Manipur Video: How Fake News Caused Violence Against Women

A shocking video emerged on Wednesday, showing a large mob of men parading two naked women in Manipur. The horrifying footage has sent shockwaves across the nation, raising serious concerns about the escalating violence and human rights violations amid the ongoing ethnic conflict in the region.

Calls for justice are pouring in from every segment of society, demanding accountability for the heinous act. Opposition leaders have demanded the imposition of President’s Rule in the state and the immediate removal of Manipur Chief Minister Biren Singh. 

In his first remarks over Manipur violence, Prime Minister Narendra Modi condemned the disturbing video. Calling the incident “shameful for any civilization”, he assured the nation that “no culprit will be spared. What happened to the daughters of Manipur will never be unpardoned.” 

The Supreme Court also took suo motu cognisance of the video saying it will take action if the government does not.

The atrocious incident has brought the issue of fake news and its role in inciting violence back into the spotlight, as it is said that the disturbing video was a result of fake news. This article will discuss how fake news contributes to violence in India.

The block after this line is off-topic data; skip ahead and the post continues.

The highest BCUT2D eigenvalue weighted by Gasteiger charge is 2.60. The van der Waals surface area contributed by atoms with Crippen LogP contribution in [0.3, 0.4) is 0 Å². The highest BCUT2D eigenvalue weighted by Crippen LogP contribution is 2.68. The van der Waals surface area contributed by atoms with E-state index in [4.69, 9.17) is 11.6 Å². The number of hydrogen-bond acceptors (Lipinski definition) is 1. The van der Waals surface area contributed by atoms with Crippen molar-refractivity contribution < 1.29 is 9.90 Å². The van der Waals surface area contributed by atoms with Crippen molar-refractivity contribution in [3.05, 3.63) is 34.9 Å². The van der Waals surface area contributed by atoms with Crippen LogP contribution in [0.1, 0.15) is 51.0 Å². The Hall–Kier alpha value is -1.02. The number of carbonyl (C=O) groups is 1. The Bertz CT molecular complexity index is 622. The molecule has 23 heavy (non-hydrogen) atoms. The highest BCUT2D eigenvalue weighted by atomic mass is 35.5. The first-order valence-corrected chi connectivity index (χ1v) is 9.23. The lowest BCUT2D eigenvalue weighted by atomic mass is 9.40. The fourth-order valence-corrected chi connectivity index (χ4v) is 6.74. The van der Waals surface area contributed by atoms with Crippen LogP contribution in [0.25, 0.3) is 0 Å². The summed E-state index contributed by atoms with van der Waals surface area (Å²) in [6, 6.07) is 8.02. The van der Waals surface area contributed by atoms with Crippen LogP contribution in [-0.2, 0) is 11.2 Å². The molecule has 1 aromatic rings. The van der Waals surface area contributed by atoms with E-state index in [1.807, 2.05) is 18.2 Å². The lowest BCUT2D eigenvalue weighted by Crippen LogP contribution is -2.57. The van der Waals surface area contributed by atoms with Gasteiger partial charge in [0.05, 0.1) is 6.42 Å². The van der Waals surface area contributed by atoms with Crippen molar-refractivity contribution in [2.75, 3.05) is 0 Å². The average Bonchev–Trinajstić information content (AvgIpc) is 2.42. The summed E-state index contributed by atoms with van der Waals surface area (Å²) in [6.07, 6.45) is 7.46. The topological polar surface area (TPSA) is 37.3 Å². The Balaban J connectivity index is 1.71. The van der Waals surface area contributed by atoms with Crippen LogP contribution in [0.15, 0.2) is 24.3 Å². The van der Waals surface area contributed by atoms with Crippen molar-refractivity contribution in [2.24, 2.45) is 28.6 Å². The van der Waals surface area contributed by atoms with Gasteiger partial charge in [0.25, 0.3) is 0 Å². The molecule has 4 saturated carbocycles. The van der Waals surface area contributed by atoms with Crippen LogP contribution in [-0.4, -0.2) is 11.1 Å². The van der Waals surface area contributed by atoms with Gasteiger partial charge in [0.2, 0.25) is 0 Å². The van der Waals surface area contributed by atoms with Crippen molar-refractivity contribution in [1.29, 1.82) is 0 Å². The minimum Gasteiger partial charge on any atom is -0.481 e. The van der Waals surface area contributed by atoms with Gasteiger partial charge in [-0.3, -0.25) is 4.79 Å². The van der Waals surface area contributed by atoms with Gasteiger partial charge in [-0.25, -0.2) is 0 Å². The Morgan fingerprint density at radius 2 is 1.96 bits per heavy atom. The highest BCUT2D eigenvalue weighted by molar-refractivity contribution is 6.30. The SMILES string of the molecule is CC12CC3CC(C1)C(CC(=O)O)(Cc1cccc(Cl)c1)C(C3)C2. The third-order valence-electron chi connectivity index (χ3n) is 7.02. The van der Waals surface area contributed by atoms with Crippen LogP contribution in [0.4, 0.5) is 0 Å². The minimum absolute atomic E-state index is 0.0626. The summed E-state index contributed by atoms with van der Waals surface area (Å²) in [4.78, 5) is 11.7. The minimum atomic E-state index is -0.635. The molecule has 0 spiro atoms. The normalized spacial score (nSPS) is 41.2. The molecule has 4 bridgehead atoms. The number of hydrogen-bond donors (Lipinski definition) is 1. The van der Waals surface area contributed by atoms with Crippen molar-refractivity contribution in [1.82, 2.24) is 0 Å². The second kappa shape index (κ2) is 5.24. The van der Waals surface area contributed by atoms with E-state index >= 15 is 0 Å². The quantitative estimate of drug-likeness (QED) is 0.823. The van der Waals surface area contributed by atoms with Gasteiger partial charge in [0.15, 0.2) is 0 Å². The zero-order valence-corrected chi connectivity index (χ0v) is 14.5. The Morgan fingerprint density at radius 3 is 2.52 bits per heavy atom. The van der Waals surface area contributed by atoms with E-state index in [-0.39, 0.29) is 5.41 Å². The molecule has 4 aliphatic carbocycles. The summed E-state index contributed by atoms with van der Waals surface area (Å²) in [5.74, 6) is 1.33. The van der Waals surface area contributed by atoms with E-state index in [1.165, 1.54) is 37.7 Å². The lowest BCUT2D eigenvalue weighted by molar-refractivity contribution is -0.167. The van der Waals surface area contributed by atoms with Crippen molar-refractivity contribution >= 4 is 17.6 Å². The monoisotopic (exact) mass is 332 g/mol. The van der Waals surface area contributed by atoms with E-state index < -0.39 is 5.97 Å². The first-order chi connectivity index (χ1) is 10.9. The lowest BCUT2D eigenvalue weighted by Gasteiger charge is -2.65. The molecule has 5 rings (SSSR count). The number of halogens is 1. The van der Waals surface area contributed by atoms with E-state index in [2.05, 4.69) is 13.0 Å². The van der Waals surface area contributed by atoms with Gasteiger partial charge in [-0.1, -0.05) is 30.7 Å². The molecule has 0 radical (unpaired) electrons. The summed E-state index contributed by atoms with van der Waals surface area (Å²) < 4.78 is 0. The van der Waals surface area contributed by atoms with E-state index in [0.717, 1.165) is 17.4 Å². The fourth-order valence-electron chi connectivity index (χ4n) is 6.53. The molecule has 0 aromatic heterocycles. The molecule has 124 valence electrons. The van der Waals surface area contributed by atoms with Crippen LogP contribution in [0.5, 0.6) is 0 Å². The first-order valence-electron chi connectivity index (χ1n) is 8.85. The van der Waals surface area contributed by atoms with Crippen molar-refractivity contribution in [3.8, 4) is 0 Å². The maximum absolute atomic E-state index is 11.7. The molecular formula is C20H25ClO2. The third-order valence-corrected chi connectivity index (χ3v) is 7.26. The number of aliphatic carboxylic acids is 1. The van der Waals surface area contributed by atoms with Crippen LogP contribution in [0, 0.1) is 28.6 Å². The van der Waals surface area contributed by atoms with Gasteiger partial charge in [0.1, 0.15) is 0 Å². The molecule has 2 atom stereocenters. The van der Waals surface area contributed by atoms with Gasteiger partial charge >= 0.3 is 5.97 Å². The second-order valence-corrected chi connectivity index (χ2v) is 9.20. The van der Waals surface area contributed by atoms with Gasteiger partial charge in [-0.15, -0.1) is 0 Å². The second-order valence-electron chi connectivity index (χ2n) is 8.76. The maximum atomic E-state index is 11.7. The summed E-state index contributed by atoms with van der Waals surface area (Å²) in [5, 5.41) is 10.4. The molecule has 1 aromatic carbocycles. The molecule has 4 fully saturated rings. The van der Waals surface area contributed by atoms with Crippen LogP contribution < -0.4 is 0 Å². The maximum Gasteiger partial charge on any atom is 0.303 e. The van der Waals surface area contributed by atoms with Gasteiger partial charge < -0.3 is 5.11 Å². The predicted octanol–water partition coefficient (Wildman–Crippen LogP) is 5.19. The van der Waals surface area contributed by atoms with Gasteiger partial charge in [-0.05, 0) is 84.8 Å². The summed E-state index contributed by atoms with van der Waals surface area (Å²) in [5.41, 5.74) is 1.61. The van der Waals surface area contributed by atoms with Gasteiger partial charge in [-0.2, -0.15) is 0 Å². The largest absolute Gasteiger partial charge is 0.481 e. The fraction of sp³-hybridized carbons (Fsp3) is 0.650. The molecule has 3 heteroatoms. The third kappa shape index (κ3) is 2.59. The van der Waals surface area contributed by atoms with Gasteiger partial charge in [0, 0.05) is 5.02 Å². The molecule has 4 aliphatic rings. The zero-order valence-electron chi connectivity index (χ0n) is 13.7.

What is the Manipur incident?

The viral video depicts the two women from the Kuki community being molested allegedly by a Meitei tribal mob, which then takes them to a field. 

As per the Indigenous Tribal Leaders’ Forum (ITLF), the incident is said to have occurred on 4 May in Kangpokpi district in Manipur, a day after clashes erupted between the two ethnic groups.

One of the two women seen in the viral video alleged that the police were there with the mob which was attacking their village and they were given to the mob by police. In a police complaint that was filed on May 18, the victims had also alleged that the younger woman was “brutally gang raped in the broad daylight,” reports The India Express.

CM Biren Singh announced on Thursday that the Manipur Police made the first arrest in connection with the incident.

Fake News in Manipur

Since February, Manipur has experienced unrest due to a government-led eviction drive, which many perceive as targeting a particular tribal group. 

On 3 May, there was widespread violence occurred following a “tribal solidarity rally” that protested against the Manipur High Court’s directive to include the non-tribal Meitei community in the Scheduled Tribes (ST) list.